• Peripheral circulationy;
  • transposition of the great vessels;
  • hypoxia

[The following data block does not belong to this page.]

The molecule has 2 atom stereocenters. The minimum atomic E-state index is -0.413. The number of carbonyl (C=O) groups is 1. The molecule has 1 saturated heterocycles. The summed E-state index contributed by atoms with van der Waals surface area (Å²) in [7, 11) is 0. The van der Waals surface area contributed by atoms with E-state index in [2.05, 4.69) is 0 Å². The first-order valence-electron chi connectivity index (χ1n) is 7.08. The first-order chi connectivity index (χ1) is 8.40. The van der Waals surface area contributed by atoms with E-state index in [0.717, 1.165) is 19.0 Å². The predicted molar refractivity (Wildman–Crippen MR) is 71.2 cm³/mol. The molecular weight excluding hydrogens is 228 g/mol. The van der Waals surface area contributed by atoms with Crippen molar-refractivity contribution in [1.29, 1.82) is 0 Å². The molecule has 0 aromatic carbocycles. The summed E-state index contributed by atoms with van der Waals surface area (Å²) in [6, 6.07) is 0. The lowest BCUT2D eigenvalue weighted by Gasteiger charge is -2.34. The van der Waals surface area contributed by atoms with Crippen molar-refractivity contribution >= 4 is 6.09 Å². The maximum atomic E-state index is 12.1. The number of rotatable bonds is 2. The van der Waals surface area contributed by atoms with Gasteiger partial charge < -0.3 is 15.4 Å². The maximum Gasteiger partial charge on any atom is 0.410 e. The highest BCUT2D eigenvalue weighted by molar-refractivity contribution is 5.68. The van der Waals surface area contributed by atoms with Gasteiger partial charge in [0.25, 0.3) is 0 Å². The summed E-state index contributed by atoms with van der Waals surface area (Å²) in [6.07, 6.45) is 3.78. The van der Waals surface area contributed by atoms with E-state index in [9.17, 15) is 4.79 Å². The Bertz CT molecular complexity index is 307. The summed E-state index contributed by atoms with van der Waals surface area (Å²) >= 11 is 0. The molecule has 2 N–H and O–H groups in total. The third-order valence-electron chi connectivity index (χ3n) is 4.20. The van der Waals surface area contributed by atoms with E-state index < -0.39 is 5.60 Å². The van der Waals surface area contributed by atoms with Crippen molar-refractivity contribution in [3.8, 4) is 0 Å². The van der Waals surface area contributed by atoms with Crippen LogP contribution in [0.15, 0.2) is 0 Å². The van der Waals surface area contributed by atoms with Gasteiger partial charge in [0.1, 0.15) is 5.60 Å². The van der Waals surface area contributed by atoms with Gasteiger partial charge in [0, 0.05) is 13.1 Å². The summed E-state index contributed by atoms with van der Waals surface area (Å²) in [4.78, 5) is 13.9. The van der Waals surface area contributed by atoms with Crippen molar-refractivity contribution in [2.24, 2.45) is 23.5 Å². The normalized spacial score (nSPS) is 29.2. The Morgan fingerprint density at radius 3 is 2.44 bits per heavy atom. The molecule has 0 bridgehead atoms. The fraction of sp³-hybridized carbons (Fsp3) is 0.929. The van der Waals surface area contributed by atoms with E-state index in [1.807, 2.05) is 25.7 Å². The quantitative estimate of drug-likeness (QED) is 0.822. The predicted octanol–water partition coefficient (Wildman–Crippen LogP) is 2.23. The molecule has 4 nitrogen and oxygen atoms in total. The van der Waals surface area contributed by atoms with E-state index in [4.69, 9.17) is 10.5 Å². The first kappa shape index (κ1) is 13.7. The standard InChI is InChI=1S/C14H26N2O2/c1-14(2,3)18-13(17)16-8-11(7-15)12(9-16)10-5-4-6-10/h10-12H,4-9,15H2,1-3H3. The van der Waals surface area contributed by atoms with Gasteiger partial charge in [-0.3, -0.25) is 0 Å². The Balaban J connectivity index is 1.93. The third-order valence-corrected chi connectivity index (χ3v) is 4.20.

Abstract Powers, W. F. and Swyer, P. R. (Research Institute of the Hospital for Sick Children, and the Department of Pediatrics, University of Toronto, Toronto, Canada). Diminished limb blood flow in infants with transposition of the great vessels: An adaptation to chronic hypoxia? Acta Paediatr Scand, 66:205, 1977.—Calf blood flow was measured by venous occlusion plethysmography using a mercury in rubber strain gauge in infants with transposition of the great vessels. (TGV), and in comparable infants free from cardiopulmonary disease. Resting calf blood flow in the infants with TGV was 3.610.8 ml/100 ml/min, while in the control group flow was 6.8±2.3 ml/100 ml/min, a highly significant difference. We postulate that newborns with TGV decrease their resting calf flow in response to chronic hypoxia.